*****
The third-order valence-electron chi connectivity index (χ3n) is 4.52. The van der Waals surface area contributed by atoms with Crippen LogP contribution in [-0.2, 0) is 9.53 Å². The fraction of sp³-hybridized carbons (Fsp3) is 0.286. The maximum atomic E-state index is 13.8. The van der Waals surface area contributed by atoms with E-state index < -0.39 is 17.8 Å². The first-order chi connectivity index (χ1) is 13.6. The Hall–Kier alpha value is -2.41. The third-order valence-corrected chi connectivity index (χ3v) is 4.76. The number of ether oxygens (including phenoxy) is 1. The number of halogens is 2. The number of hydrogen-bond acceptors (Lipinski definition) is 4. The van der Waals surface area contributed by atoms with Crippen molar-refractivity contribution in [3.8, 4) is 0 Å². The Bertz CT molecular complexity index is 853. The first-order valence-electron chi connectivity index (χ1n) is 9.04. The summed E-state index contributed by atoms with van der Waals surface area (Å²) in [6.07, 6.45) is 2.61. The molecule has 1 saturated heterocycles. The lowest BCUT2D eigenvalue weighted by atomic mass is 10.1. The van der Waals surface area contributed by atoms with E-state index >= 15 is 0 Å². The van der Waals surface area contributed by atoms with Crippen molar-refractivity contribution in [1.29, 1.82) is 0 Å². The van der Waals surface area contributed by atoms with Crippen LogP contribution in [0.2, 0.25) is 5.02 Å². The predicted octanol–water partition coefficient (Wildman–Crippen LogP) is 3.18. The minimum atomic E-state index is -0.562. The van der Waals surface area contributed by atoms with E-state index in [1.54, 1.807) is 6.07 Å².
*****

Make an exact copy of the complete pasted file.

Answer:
The third-order valence-electron chi connectivity index (χ3n) is 4.52. The van der Waals surface area contributed by atoms with Crippen LogP contribution in [-0.2, 0) is 9.53 Å². The fraction of sp³-hybridized carbons (Fsp3) is 0.286. The maximum atomic E-state index is 13.8. The van der Waals surface area contributed by atoms with E-state index < -0.39 is 17.8 Å². The first-order chi connectivity index (χ1) is 13.6. The Hall–Kier alpha value is -2.41. The third-order valence-corrected chi connectivity index (χ3v) is 4.76. The number of ether oxygens (including phenoxy) is 1. The number of halogens is 2. The number of hydrogen-bond acceptors (Lipinski definition) is 4. The van der Waals surface area contributed by atoms with Crippen molar-refractivity contribution in [3.8, 4) is 0 Å². The Bertz CT molecular complexity index is 853. The first-order valence-electron chi connectivity index (χ1n) is 9.04. The summed E-state index contributed by atoms with van der Waals surface area (Å²) in [6.07, 6.45) is 2.61. The molecule has 1 saturated heterocycles. The lowest BCUT2D eigenvalue weighted by atomic mass is 10.1. The van der Waals surface area contributed by atoms with E-state index >= 15 is 0 Å². The van der Waals surface area contributed by atoms with Crippen molar-refractivity contribution in [1.29, 1.82) is 0 Å². The van der Waals surface area contributed by atoms with Crippen LogP contribution in [0.2, 0.25) is 5.02 Å². The predicted octanol–water partition coefficient (Wildman–Crippen LogP) is 3.18. The minimum atomic E-state index is -0.562. The van der Waals surface area contributed by atoms with E-state index in [1.54, 1.807) is 6.07 Å².